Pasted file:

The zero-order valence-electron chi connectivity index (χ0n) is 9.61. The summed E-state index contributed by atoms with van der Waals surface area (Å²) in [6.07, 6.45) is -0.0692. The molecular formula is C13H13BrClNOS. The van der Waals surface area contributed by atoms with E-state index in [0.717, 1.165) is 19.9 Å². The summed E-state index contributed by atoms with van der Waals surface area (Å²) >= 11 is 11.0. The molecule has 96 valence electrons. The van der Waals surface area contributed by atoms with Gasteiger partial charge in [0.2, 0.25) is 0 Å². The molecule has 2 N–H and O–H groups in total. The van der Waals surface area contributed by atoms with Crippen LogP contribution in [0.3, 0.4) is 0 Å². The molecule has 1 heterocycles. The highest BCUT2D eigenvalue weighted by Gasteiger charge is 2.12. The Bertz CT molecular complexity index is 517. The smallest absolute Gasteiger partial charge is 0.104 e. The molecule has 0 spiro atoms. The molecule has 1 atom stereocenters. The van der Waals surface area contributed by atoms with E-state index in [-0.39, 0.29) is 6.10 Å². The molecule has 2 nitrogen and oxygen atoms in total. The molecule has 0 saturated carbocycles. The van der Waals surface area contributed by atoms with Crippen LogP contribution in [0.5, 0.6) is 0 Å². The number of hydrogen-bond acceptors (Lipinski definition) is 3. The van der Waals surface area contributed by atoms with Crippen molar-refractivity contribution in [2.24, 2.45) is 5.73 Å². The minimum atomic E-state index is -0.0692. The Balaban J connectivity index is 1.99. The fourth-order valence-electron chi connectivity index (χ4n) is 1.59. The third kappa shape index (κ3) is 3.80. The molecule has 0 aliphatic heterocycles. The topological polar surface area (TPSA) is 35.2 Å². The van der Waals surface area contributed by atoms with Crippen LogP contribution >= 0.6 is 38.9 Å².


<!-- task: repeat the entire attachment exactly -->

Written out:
The zero-order valence-electron chi connectivity index (χ0n) is 9.61. The summed E-state index contributed by atoms with van der Waals surface area (Å²) in [6.07, 6.45) is -0.0692. The molecular formula is C13H13BrClNOS. The van der Waals surface area contributed by atoms with E-state index in [0.717, 1.165) is 19.9 Å². The summed E-state index contributed by atoms with van der Waals surface area (Å²) >= 11 is 11.0. The molecule has 96 valence electrons. The van der Waals surface area contributed by atoms with Gasteiger partial charge in [0.2, 0.25) is 0 Å². The molecule has 2 N–H and O–H groups in total. The van der Waals surface area contributed by atoms with Crippen LogP contribution in [0.3, 0.4) is 0 Å². The molecule has 1 heterocycles. The highest BCUT2D eigenvalue weighted by Gasteiger charge is 2.12. The Bertz CT molecular complexity index is 517. The smallest absolute Gasteiger partial charge is 0.104 e. The molecule has 0 spiro atoms. The molecule has 1 atom stereocenters. The van der Waals surface area contributed by atoms with E-state index in [-0.39, 0.29) is 6.10 Å². The molecule has 2 nitrogen and oxygen atoms in total. The molecule has 0 saturated carbocycles. The van der Waals surface area contributed by atoms with Crippen LogP contribution in [0.5, 0.6) is 0 Å². The number of hydrogen-bond acceptors (Lipinski definition) is 3. The van der Waals surface area contributed by atoms with Crippen molar-refractivity contribution in [2.24, 2.45) is 5.73 Å². The minimum atomic E-state index is -0.0692. The Balaban J connectivity index is 1.99. The fourth-order valence-electron chi connectivity index (χ4n) is 1.59. The third kappa shape index (κ3) is 3.80. The molecule has 0 aliphatic heterocycles. The topological polar surface area (TPSA) is 35.2 Å². The van der Waals surface area contributed by atoms with Crippen LogP contribution >= 0.6 is 38.9 Å².